On tromping, big storms, and the way we mark time. Oh, and I’d like to talk to you; that’s really the main point of this week’s newsletter.
It briefly seemed like the season was going to pass without a big snowstorm again. With spring in sight, winter 2023 had delivered our part of the Northeast a half a foot of rain. As for snow, around eight inches total, spread between a handful of events that were more prediction than production. None of it stuck around longer than a day or so, before what used to be an unseasonable afternoon melted it.
Memory is an imperfect measuring stick, but anyone old enough to have joint pain will tell you that winters hit different now. As a kid, I remember snow sticking to the ground for months: long enough, in my lower-Manhattan neighborhood, to acquire a dark gray crust and a state of dessication that seemed impossible for frozen water.
Natives of the small New York town where I now live say that snow usually starts swinging through here in November; it makes more frequent visits in December, and then takes up residence in January and February. At least once a year—usually twice—we get hit with close to a foot. Sometimes more.
Not last year, when the closest we came was a nasty ice storm in February. It was a bummer. Even worse, if recent experience is the future’s playbook, December is now a full-on shoulder season. Keep an ear out for my new hit record, Gray Christmas.
This season, the snow has mainly been interested in Buffalo and the West Coast. Those blizzards and perverse accumulations were terrifying. A friend had to pitch a tent and camp in her own unheated living room to stay warm, her city completely shut down by unrelenting feet of white stuff. People died. And yet, I’ve had to periodically chastise myself for being just a little bit jealous of all that snow. I don’t wish for the dangerous conditions those communities have had to endure, but they’ve reminded me to be grumpy that another northeastern winter would pass without an appropriate snow story.
I like to be in the snow. Not just walking around in the happy white crunchy aftermath, but out in the dark wind, angling my face to keep the flakes from crusting my eyelashes. I tell my daughter stories about the Blizzard of ‘96, when nearly two feet fell on New York City and winter vacation stretched by a week. She loves hearing about my early-morning tromp through drift-covered avenues and my snowball fight with friends in Union Square.
Every tradition tells tales that begin with weather. And many of us who choose to live in regions where the years are demarcated by seasons do so because we crave the stories that transpire as the world outside transforms. That’s why the prospect of two winters in a row without a time-stamping snowstorm had me so blue. This winter would pass without a good story.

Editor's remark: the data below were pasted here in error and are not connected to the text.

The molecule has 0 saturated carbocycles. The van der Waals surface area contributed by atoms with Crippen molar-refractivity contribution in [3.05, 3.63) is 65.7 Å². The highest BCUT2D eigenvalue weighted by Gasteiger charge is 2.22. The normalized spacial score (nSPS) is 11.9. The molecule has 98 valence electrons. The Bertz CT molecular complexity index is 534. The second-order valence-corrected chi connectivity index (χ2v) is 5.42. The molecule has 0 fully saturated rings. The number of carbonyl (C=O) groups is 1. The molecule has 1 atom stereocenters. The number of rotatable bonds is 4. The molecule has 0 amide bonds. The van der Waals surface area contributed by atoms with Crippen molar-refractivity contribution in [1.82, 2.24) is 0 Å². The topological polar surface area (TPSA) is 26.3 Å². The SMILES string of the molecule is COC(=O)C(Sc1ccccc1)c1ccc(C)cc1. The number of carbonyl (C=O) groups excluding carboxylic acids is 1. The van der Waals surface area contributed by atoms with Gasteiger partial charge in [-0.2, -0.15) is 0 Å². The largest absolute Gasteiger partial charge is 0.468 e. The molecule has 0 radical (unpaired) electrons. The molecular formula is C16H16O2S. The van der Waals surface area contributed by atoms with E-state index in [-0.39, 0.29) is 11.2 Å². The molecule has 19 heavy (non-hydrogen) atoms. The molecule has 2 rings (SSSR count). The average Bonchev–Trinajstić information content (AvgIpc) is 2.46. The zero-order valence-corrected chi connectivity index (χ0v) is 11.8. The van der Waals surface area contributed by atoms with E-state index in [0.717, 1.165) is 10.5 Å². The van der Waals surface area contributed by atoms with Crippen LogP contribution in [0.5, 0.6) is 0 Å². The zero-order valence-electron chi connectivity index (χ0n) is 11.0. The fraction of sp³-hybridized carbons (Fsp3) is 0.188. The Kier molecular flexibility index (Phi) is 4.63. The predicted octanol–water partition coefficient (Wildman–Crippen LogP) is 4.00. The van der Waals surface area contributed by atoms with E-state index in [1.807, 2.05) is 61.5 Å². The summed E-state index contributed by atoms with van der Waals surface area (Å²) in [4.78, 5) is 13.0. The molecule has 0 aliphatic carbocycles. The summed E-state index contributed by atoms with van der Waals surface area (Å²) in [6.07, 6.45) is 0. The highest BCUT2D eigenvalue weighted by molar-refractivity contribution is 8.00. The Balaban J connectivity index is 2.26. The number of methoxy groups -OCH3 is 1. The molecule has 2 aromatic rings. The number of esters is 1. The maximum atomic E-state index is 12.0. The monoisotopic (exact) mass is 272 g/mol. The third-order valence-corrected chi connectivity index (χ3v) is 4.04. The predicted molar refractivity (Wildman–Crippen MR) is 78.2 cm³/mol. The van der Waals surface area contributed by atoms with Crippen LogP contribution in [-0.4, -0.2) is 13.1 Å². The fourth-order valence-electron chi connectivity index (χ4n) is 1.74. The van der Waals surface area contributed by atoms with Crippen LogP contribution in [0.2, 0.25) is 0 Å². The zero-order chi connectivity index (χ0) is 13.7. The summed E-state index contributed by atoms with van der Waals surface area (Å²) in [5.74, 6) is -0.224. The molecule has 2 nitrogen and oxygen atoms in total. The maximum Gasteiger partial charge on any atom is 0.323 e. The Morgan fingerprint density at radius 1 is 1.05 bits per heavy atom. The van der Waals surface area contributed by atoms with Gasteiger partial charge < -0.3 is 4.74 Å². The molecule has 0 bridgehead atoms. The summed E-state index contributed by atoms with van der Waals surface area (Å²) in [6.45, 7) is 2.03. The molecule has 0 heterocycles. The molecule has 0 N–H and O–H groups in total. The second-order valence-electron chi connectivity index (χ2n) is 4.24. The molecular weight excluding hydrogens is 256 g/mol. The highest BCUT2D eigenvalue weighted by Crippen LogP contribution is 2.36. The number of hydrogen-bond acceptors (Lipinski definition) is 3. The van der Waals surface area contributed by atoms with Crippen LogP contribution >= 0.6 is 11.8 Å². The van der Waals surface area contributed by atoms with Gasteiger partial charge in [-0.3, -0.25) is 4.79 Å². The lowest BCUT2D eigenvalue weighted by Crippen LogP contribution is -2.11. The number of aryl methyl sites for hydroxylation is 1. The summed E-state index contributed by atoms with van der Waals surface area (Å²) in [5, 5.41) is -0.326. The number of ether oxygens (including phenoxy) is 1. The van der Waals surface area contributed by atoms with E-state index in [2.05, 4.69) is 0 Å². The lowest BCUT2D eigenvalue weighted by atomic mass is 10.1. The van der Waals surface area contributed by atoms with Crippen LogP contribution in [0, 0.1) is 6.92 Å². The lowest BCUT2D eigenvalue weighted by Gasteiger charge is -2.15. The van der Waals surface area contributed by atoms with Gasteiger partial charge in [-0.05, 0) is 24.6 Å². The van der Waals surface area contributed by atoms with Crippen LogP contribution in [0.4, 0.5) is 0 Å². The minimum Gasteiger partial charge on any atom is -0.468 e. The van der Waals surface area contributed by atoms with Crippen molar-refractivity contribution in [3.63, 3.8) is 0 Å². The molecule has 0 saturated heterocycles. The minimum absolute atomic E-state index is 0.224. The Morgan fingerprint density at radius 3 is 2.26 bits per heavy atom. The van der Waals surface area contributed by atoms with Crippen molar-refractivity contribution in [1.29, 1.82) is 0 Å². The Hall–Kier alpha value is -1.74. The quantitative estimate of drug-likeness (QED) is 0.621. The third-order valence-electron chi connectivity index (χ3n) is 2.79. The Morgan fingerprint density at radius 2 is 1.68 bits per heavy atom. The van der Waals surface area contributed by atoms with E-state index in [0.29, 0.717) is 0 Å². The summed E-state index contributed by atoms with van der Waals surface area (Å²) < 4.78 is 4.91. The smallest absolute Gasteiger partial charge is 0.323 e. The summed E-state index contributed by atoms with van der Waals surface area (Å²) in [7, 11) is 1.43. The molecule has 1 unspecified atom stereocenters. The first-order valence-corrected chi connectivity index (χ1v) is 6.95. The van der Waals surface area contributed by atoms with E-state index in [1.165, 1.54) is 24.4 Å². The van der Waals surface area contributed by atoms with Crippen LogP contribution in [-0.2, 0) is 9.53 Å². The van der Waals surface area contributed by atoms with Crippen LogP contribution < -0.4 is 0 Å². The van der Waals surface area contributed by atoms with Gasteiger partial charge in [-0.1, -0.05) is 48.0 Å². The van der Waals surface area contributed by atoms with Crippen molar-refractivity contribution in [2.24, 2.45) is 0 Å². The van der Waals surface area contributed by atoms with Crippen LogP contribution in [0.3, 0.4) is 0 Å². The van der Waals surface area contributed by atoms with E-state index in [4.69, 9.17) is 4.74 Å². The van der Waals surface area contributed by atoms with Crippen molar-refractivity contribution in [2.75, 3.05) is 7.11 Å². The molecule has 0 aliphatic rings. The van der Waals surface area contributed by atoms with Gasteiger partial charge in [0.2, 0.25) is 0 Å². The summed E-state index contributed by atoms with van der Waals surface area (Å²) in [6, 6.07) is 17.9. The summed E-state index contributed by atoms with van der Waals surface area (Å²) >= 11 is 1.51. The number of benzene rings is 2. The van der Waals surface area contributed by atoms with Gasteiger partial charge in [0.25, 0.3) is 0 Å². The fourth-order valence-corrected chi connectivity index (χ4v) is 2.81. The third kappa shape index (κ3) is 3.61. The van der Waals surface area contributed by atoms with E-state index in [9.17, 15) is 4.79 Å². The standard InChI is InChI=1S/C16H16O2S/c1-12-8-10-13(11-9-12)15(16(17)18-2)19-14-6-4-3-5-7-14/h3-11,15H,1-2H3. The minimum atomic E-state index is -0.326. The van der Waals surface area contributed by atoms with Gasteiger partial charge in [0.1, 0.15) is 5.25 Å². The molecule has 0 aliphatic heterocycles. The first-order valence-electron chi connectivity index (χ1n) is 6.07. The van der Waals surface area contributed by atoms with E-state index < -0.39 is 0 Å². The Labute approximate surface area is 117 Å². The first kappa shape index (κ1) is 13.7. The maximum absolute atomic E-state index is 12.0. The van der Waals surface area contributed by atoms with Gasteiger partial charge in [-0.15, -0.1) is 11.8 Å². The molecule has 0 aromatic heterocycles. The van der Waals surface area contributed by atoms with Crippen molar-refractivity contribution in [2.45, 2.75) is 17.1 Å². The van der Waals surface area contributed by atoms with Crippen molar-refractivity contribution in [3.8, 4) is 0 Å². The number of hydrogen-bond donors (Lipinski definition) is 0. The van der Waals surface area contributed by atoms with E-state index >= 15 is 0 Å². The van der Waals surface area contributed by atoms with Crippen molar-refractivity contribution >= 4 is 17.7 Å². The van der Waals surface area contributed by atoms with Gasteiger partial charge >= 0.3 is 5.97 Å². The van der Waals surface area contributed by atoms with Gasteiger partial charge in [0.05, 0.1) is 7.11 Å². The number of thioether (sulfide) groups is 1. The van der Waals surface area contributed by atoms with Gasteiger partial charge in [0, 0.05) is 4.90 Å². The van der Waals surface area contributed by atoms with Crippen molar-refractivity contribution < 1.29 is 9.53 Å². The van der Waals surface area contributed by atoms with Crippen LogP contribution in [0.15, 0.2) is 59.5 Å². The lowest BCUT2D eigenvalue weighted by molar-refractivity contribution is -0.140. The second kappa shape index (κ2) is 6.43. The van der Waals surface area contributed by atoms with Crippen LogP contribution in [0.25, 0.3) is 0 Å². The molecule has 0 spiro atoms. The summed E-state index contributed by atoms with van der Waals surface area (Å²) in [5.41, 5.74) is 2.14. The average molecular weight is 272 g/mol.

And then on Tuesday we got smacked. A foot of snow. We lost power for more than a day and made s’mores in the wood stove. We trundled across the hayfield to feed our neighbor’s stranded cat. We made a snowman with “so many arms.” Why am I telling you this?
It’s dangerous to mistake the weather for the climate. Global Warming does not mean that every season everywhere will get warmer; though across this country, winters are growing shorter and less cold every year. one5c is, in a sense, a story about the weather in our future, as the changing climate makes extreme storms and atmospheric rivers more common and intense. The implicit or else in every action highlighted is that our stories will get heavier, as the consequences shift from missed school to catastrophic loss.
Stories are why I do what I do, and the same is true for every other journalist I know. Some chose this profession to tell stories about people. Some tell stories about innovation. Or food. Or travel or cars or politics or power—and so on. A couple years ago, I realized that only one story mattered to me: the environment, and how we could all take part in preserving it.
As I come up on a year and a half of telling this story full-time, I wanted to check back in with the people who listen. Last year, several of you were generous enough to spend time telling me what you wanted from one5c. I hope you’ve recognized your requests and feedback in these newsletters. I’m sorry to those of you I didn’t get to call, but after dozens of interviews, I needed a break.
Now’s your second chance. Over the next month, I’ll be interviewing readers every day, and I’d love to talk to you. (Not you, Mom; but feel free to FaceTime.) Please drop me an email if you have 30 minutes to chat about what you’d like to see in one5c. My email is below, or you can click this button 👇
Take care of yourself—and the rest of us, too.